Many players like to visit other clubs while on business trips or vacation. Since every club tends to have different rules, culture and expectations, players can sometimes be caught making an etiquette faux pas. By doing so, they can damage the reputation of their home club and coach. A recent etiquette no-no prompted my colleague, Steve Scott, to put together what I’m calling the cardinal rules for dojo visitors. I was so impressed with the list that I asked for permission to post them in my blog. So, here it goes.
I’m so tired of hearing Judo people say that you can’t make money teaching Judo, that I can’t take it anymore. Why is it that TKD, BJJ and MMA instructors can teach for a living, but we Judo coaches can’t? An obvious reason is that if you’re charging $30 a month for your twice a week classes, and you only have a handful of students, it’s hard to envision how you can earn a living. The instructors in the other arts have already figured out that a different business model is needed, a model that may run contrary to everything we’ve ever been told about Judo. To our detriment, we in Judo are allergic to the use of “business” in conjunction with Judo. To be successful, we must comes to terms that our Judo club is a business. Left to discuss is how successful do we want that business to be?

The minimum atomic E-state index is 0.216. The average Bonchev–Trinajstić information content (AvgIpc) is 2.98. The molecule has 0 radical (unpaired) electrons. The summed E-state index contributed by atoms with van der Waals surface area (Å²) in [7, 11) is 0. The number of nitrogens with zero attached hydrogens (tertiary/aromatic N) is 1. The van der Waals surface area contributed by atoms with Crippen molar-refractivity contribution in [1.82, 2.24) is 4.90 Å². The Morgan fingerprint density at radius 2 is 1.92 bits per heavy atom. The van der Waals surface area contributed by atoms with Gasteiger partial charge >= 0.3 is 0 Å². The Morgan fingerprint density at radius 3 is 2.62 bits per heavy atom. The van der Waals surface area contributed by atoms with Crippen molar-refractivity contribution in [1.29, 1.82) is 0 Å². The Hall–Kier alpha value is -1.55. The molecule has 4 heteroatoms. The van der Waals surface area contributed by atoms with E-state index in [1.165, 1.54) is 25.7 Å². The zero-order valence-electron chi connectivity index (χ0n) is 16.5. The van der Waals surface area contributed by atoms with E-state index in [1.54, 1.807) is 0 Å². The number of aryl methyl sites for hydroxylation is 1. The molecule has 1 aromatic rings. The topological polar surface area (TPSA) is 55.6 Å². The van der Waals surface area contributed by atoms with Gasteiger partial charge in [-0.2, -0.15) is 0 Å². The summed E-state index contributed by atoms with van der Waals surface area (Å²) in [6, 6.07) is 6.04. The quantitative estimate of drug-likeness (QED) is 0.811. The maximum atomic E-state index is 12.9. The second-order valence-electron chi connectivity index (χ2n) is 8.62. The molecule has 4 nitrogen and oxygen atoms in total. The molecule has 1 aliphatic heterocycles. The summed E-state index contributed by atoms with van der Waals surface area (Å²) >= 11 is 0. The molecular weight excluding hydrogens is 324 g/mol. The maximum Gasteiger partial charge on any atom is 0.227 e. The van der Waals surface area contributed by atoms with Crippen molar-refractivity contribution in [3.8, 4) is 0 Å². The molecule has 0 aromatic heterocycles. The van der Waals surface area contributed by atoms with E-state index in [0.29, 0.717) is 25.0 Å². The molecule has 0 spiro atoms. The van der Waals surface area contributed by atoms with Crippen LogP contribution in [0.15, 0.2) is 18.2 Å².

During a recent coach education course that I attended as an observer, one of the participants asked the clinician what type of mats would be best for Judo. The clinician replied that his own preference was for getting the hardest mats possible. The reason? To ensure good ukemi! That response nearly knocked me off my chair. Here was yet another piece of information that in my mind was clearly a great disservice to all the coaches present, and ultimately to Judo itself. Let’s examine why this statement was not in our best interest as we try to hang on to a diminishing segment of the martial arts market.
My last post elicited demands for more information, ranging from videos to full curriculum, on how I handle beginners and people trying Judo for the first time. Rather than give you the whole enchilada, I’ll take the proverbial route of “give a man a fish and you feed him for a day. Teach a man to fish and you feed him for a lifetime.”
Several weeks ago, I had a visit from an entire Japanese family: two kids, two parents and two grandparents. Grandpa had done Judo at the university level in Japan, and mom had a very good knowledge of the turmoils the Japanese Judo team was going though.
With the latest scourge coming from the IJF, discussions are heating up, and more and more disgruntled coaches and players are ready to go in different directions. Some are leaving Judo outright, because they are unable to comprehend that options short of quitting Judo are available. Some are saying that they are not leaving Judo, but that Judo has left them. Fair enough. Thankfully, many more are discovering Freestyle Judo and realizing that FSJ offers a return to the way Judo ought to be played, and that the Judo community doesn’t revolve around the IJF.